From maze to maps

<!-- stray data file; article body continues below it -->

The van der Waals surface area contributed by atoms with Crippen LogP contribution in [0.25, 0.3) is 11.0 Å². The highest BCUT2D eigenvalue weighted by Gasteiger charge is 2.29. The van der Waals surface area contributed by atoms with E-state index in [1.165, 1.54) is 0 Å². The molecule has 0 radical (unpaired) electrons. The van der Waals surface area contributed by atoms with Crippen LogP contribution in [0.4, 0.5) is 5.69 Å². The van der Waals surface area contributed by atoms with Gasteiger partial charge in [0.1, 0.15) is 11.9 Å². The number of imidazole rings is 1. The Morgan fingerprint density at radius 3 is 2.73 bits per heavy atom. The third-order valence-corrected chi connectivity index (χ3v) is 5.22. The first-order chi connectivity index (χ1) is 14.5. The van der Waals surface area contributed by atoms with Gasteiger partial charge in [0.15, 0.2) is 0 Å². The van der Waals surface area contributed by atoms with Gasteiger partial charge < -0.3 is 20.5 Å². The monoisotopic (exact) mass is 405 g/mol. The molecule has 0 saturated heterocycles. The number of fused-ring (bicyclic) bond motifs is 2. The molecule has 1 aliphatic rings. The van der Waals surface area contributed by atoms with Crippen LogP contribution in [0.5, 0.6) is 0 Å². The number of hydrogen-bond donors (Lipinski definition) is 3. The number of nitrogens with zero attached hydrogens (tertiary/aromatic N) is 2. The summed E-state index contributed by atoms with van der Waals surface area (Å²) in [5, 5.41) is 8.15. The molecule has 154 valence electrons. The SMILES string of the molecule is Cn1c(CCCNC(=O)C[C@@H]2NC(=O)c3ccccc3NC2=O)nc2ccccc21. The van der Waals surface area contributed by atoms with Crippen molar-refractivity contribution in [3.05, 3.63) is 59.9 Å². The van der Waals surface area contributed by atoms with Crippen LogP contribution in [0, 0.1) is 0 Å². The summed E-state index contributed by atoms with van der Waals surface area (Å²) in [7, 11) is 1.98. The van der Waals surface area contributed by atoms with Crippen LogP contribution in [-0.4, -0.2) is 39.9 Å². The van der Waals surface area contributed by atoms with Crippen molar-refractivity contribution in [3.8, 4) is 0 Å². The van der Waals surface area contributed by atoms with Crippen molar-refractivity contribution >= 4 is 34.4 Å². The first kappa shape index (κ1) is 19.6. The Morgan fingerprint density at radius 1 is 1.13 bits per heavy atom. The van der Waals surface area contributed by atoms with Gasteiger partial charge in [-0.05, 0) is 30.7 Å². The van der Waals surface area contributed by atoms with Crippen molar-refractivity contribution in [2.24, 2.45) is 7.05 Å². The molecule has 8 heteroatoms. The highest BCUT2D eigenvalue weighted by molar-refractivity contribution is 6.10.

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The assessment of spatial navigation in wild animals was challenging before recent advances in Geotechnologies. From the experimental studies in mazes to the Global Positioning System (GPS) and the Geographic Information System (GIS) capabilities, many new perspectives on how wild animals move through their environment have emerged. To date, it is widely accepted that nonhuman animals efficiently travel their home range to locate resources according to the environmental pressures they face. This dissertation investigated the patterns of navigation in two mammals with high levels of cognition. The bearded capuchin monkeys live in the Brazilian savanna, in northeastern Brazil, and the African elephants live in the African savanna, in northeastern South Africa. The bearded capuchins were followed by researchers on foot and tracked with a GPS hand-held device for 200 days, while the African elephants were fitted with GPS-enabled collars that recorded coordinates for 600 days. The GIS-based method used to investigate the patterns of navigation across taxa was adjusted only to accommodate the distance animals move, the types of resources they use, and the extent of their natural habitat. The hypotheses tested were as follows: Both species living in a savanna landscape use a sequence of landmarks to navigate, a mechanism consistent with the use of route-based network. Alternatively, the visual access to large parts of their home range would allow the animals to use new paths, decreasing the travel distance toward resources, consistent with cognitive maps. While bearded Capuchin monkeys’ patterns of navigation support the hypothesis of the route network, the analysis of African elephant movement suggest they combine both systems: the route network in unfamiliar areas, and a system analogous to cognitive maps in familiar areas.